As demand for atomic layer deposition equipment spreads among Chinese solar cell manufacturers, experts throughout the industry are sharing their insight on the merits of this emerging manufacturing technology. The numbers they crunch reveal tough competition for incumbent plasma-based deposition techniques. But beyond the hype, does atomic layer deposition truly offer the better deal?
Deploying commercial and industrial PV in China without subsidy is already profitable in some areas, according to a new study, but prohibitive soft costs and cheap electricity are the main barriers for such installations in areas where grid parity remains out of reach.
To develop cost-competitive solar modules the nation must adopt a phased program and set up 15 GW of silicon-ingot-to-solar-module manufacturing capacity by 2024, according to The Energy and Resources Institute.
Tariffs will be hiked down the value chain in order to encourage domestic solar manufacturing, which currently stands at just 3.2 GW for solar cells and 8.5 GW for solar modules.
Few in the industry predicted the speed at which monocrystalline technology would develop, or the impressive cost reductions it would achieve by 2019. This has left producers of multicrystalline products facing rapidly shrinking market share and struggling to compete on a cost per watt basis. Many are now turning to cast mono processes, essentially creating a monocrystalline, or ‘mono-like’ silicon ingot in a multicrystalline furnace, to reach higher efficiencies and extend equipment lifetimes.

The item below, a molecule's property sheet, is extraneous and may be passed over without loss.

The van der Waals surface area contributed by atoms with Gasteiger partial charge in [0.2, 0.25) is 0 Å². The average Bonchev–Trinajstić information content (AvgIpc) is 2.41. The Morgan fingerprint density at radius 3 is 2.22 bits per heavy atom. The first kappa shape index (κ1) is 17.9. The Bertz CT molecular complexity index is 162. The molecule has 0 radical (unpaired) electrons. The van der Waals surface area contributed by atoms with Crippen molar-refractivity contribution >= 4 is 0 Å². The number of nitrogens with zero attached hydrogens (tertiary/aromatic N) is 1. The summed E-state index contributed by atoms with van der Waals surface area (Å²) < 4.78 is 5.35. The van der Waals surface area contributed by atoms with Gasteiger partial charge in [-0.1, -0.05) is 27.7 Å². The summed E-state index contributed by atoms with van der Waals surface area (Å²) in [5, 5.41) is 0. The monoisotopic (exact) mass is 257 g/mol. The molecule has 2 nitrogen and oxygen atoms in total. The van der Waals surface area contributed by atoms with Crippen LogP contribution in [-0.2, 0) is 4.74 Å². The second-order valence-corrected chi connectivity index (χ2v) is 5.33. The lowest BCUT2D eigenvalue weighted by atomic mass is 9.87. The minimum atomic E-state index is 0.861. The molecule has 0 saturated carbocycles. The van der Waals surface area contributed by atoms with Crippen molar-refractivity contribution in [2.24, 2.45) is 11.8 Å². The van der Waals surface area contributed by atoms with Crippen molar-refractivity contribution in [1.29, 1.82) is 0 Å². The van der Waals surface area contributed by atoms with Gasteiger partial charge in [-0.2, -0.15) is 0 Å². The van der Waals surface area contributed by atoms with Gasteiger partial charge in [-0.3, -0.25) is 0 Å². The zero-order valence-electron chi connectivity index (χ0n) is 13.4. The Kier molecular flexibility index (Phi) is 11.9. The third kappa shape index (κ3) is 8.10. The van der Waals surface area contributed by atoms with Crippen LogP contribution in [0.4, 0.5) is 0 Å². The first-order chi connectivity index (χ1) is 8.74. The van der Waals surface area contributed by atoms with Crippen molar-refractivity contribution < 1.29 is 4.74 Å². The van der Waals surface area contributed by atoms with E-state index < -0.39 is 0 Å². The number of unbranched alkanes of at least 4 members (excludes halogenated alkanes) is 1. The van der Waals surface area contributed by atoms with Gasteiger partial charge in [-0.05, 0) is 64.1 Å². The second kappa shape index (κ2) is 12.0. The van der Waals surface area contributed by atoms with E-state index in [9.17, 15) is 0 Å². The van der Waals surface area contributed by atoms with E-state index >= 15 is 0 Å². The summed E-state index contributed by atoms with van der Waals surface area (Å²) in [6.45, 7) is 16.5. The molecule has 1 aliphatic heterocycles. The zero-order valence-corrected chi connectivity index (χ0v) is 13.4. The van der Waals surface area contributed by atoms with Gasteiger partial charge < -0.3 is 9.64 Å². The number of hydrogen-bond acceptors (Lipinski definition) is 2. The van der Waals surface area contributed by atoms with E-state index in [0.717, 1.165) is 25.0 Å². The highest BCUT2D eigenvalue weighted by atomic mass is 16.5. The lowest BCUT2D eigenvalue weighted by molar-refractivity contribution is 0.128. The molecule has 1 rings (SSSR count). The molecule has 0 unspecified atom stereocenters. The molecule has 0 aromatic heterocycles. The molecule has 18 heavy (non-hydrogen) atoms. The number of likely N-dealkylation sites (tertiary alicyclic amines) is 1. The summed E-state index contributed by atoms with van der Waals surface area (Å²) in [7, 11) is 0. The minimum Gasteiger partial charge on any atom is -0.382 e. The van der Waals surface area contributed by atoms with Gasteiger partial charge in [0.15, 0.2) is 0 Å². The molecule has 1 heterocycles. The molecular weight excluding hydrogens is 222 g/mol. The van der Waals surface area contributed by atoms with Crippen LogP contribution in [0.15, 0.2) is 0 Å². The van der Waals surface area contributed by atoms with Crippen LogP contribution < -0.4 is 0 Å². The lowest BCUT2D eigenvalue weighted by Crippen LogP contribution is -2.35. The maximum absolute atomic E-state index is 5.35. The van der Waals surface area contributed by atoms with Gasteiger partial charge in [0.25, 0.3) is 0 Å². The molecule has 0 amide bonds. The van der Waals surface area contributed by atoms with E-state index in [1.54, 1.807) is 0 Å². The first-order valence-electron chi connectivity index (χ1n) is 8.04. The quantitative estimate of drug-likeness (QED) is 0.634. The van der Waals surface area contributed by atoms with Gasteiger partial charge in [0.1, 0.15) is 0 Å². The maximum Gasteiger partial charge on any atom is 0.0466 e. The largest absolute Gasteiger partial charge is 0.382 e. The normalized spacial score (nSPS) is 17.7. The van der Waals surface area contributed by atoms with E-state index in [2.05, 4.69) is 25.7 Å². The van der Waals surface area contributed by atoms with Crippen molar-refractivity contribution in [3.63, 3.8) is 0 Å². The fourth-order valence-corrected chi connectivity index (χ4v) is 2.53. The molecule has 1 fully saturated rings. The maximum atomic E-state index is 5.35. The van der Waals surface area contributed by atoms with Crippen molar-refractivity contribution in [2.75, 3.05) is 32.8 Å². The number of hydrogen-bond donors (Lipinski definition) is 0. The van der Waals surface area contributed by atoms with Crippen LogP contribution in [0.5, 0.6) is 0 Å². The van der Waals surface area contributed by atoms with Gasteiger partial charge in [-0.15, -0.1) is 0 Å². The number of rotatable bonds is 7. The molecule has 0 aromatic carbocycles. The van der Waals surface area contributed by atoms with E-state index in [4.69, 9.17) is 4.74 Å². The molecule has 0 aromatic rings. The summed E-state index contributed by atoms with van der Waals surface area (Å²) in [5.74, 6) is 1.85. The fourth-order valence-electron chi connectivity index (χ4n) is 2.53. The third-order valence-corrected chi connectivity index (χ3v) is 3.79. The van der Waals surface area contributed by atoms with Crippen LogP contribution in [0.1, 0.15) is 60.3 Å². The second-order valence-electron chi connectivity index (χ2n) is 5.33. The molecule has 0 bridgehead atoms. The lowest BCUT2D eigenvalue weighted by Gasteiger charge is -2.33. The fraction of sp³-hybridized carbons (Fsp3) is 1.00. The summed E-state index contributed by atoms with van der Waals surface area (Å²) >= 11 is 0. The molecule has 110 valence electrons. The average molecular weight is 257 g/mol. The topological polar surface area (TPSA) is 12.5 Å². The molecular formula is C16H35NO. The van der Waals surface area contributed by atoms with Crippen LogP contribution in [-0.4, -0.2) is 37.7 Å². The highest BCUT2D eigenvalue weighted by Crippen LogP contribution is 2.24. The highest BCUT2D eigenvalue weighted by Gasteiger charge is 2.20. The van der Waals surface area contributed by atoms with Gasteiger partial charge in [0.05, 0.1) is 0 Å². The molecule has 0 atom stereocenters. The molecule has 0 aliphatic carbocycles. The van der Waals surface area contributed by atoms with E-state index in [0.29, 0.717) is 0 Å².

Micro and mini grid-connected projects will also be considered. The projects—to be developed on ‘build-own-operate’ basis—can be set up anywhere in India for self-use or use by government entities at maximum fixed tariffs of Rs 3.50/kWh. Bidding will close on August 23.
The $500k order follows the delivery of two high-volume quantum-dot production systems—valued at $1 million—to support roll-to-roll printing of thin-film solar cells at Assam facility.
India’s Directorate General of Trade Remedies (DGTR) has determined that flat steel products coated with aluminium and zinc are being dumped by manufacturers in China at dumping margins of 30-50%, South Korea (20-30%) and Vietnam (10-20%). It has proposed anti-dumping duty based on the same to offset material injury to domestic manufacturers.
Bids are invited for supply of 75 Wp solar modules based on crystalline silicon technology. The modules must be made into 9×4 arrays using 36 solar cells each. Bidding will close on August 3.
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